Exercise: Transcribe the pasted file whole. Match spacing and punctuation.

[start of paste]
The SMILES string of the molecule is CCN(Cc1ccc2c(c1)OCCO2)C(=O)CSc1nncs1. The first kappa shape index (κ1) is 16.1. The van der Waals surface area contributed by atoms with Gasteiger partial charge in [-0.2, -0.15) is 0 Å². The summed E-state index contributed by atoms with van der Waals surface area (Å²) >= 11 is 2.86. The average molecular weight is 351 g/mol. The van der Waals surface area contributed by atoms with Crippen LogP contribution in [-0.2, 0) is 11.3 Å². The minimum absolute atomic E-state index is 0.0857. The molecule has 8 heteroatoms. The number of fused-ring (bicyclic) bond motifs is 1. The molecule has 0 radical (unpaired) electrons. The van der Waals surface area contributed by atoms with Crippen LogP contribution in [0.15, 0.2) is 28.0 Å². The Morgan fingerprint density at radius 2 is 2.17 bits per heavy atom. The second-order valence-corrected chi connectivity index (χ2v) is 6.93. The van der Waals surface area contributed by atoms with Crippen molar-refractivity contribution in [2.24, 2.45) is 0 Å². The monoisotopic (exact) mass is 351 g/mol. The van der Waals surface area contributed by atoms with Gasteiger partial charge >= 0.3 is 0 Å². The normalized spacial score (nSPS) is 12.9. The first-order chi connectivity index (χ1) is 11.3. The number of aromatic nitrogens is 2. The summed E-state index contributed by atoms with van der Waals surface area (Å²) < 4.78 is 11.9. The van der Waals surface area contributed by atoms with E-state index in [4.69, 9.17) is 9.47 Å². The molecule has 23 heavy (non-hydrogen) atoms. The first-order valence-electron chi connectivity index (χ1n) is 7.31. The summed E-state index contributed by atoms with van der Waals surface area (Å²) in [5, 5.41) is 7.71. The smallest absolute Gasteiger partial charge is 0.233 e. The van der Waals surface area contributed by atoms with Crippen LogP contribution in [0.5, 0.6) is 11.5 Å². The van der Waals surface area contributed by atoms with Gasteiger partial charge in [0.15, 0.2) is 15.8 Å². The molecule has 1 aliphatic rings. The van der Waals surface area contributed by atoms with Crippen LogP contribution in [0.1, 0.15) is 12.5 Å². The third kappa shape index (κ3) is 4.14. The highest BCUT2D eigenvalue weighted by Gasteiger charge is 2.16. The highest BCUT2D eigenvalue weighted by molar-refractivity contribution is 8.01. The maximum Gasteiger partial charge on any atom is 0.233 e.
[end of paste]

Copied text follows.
The SMILES string of the molecule is CCN(Cc1ccc2c(c1)OCCO2)C(=O)CSc1nncs1. The first kappa shape index (κ1) is 16.1. The van der Waals surface area contributed by atoms with Gasteiger partial charge in [-0.2, -0.15) is 0 Å². The summed E-state index contributed by atoms with van der Waals surface area (Å²) >= 11 is 2.86. The average molecular weight is 351 g/mol. The van der Waals surface area contributed by atoms with Crippen LogP contribution in [-0.2, 0) is 11.3 Å². The minimum absolute atomic E-state index is 0.0857. The molecule has 8 heteroatoms. The number of fused-ring (bicyclic) bond motifs is 1. The molecule has 0 radical (unpaired) electrons. The van der Waals surface area contributed by atoms with Crippen LogP contribution in [0.15, 0.2) is 28.0 Å². The Morgan fingerprint density at radius 2 is 2.17 bits per heavy atom. The second-order valence-corrected chi connectivity index (χ2v) is 6.93. The van der Waals surface area contributed by atoms with Crippen molar-refractivity contribution in [2.24, 2.45) is 0 Å². The monoisotopic (exact) mass is 351 g/mol. The van der Waals surface area contributed by atoms with Gasteiger partial charge >= 0.3 is 0 Å². The normalized spacial score (nSPS) is 12.9. The first-order chi connectivity index (χ1) is 11.3. The number of aromatic nitrogens is 2. The summed E-state index contributed by atoms with van der Waals surface area (Å²) < 4.78 is 11.9. The van der Waals surface area contributed by atoms with E-state index in [4.69, 9.17) is 9.47 Å². The molecule has 23 heavy (non-hydrogen) atoms. The first-order valence-electron chi connectivity index (χ1n) is 7.31. The summed E-state index contributed by atoms with van der Waals surface area (Å²) in [5, 5.41) is 7.71. The smallest absolute Gasteiger partial charge is 0.233 e. The van der Waals surface area contributed by atoms with Crippen LogP contribution in [0.5, 0.6) is 11.5 Å². The van der Waals surface area contributed by atoms with Gasteiger partial charge in [0.15, 0.2) is 15.8 Å². The molecule has 1 aliphatic rings. The van der Waals surface area contributed by atoms with Crippen LogP contribution in [0.1, 0.15) is 12.5 Å². The third kappa shape index (κ3) is 4.14. The highest BCUT2D eigenvalue weighted by Gasteiger charge is 2.16. The highest BCUT2D eigenvalue weighted by molar-refractivity contribution is 8.01. The maximum Gasteiger partial charge on any atom is 0.233 e.